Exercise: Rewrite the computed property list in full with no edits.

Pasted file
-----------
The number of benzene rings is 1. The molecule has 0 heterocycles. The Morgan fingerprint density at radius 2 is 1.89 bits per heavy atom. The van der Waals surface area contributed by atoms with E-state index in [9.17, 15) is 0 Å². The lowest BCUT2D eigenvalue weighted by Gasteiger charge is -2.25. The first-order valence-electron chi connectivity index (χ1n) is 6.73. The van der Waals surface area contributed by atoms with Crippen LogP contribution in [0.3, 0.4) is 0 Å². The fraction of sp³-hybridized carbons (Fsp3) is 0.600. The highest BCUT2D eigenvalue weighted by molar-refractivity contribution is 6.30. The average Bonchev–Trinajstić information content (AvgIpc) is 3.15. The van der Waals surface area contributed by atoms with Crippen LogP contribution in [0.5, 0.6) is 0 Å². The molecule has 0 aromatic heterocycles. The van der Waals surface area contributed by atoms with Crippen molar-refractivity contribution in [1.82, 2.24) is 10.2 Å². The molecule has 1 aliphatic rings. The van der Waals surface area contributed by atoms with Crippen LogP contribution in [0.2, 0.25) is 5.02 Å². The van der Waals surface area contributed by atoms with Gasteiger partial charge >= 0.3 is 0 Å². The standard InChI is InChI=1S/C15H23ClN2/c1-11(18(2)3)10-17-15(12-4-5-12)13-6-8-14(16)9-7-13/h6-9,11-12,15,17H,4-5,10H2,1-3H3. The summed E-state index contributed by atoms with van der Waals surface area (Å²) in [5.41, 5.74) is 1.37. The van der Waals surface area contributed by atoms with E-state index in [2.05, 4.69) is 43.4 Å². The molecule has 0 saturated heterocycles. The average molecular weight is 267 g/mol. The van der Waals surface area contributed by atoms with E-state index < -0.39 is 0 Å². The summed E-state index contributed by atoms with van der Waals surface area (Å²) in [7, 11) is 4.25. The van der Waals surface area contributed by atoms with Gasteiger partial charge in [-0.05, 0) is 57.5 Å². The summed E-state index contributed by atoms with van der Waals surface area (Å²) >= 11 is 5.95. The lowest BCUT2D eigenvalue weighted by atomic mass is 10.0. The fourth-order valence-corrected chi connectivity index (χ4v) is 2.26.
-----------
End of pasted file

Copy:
The number of benzene rings is 1. The molecule has 0 heterocycles. The Morgan fingerprint density at radius 2 is 1.89 bits per heavy atom. The van der Waals surface area contributed by atoms with E-state index in [9.17, 15) is 0 Å². The lowest BCUT2D eigenvalue weighted by Gasteiger charge is -2.25. The first-order valence-electron chi connectivity index (χ1n) is 6.73. The van der Waals surface area contributed by atoms with Crippen LogP contribution in [0.3, 0.4) is 0 Å². The fraction of sp³-hybridized carbons (Fsp3) is 0.600. The highest BCUT2D eigenvalue weighted by molar-refractivity contribution is 6.30. The average Bonchev–Trinajstić information content (AvgIpc) is 3.15. The van der Waals surface area contributed by atoms with Crippen LogP contribution in [0.5, 0.6) is 0 Å². The molecule has 0 aromatic heterocycles. The van der Waals surface area contributed by atoms with Crippen molar-refractivity contribution in [1.82, 2.24) is 10.2 Å². The molecule has 1 aliphatic rings. The van der Waals surface area contributed by atoms with Crippen LogP contribution in [0.2, 0.25) is 5.02 Å². The van der Waals surface area contributed by atoms with Gasteiger partial charge >= 0.3 is 0 Å². The standard InChI is InChI=1S/C15H23ClN2/c1-11(18(2)3)10-17-15(12-4-5-12)13-6-8-14(16)9-7-13/h6-9,11-12,15,17H,4-5,10H2,1-3H3. The summed E-state index contributed by atoms with van der Waals surface area (Å²) in [5.41, 5.74) is 1.37. The van der Waals surface area contributed by atoms with E-state index in [2.05, 4.69) is 43.4 Å². The molecule has 0 saturated heterocycles. The average molecular weight is 267 g/mol. The van der Waals surface area contributed by atoms with E-state index < -0.39 is 0 Å². The summed E-state index contributed by atoms with van der Waals surface area (Å²) in [7, 11) is 4.25. The van der Waals surface area contributed by atoms with Gasteiger partial charge in [-0.05, 0) is 57.5 Å². The summed E-state index contributed by atoms with van der Waals surface area (Å²) >= 11 is 5.95. The lowest BCUT2D eigenvalue weighted by atomic mass is 10.0. The fourth-order valence-corrected chi connectivity index (χ4v) is 2.26.